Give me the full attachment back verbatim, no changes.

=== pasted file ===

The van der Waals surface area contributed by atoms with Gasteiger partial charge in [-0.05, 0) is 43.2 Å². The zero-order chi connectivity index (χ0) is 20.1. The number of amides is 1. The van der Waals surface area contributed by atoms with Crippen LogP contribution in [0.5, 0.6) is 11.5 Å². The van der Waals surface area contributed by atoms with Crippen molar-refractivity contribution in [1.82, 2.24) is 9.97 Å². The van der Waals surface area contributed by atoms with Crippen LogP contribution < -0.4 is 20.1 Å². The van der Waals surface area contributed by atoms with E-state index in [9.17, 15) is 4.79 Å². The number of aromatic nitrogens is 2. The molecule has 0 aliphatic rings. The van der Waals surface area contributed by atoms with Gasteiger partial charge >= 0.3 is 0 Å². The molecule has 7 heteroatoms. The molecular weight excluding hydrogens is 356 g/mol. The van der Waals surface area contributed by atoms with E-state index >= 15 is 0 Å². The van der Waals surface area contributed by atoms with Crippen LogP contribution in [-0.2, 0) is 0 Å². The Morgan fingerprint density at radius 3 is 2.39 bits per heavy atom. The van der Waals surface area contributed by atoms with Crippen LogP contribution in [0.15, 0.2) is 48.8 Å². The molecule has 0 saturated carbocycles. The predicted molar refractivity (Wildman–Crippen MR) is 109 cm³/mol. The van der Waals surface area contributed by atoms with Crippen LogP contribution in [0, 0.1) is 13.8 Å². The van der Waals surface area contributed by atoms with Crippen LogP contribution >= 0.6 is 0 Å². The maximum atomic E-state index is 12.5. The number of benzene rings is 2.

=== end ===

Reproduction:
The van der Waals surface area contributed by atoms with Gasteiger partial charge in [-0.05, 0) is 43.2 Å². The zero-order chi connectivity index (χ0) is 20.1. The number of amides is 1. The van der Waals surface area contributed by atoms with Crippen LogP contribution in [0.5, 0.6) is 11.5 Å². The van der Waals surface area contributed by atoms with Crippen molar-refractivity contribution in [1.82, 2.24) is 9.97 Å². The van der Waals surface area contributed by atoms with Crippen LogP contribution < -0.4 is 20.1 Å². The van der Waals surface area contributed by atoms with E-state index in [9.17, 15) is 4.79 Å². The number of aromatic nitrogens is 2. The molecule has 0 aliphatic rings. The van der Waals surface area contributed by atoms with Gasteiger partial charge >= 0.3 is 0 Å². The molecule has 7 heteroatoms. The molecular weight excluding hydrogens is 356 g/mol. The van der Waals surface area contributed by atoms with E-state index >= 15 is 0 Å². The van der Waals surface area contributed by atoms with Crippen LogP contribution in [-0.2, 0) is 0 Å². The Morgan fingerprint density at radius 3 is 2.39 bits per heavy atom. The van der Waals surface area contributed by atoms with Crippen LogP contribution in [0.15, 0.2) is 48.8 Å². The molecule has 0 saturated carbocycles. The predicted molar refractivity (Wildman–Crippen MR) is 109 cm³/mol. The van der Waals surface area contributed by atoms with Crippen LogP contribution in [0, 0.1) is 13.8 Å². The van der Waals surface area contributed by atoms with Crippen LogP contribution >= 0.6 is 0 Å². The maximum atomic E-state index is 12.5. The number of benzene rings is 2.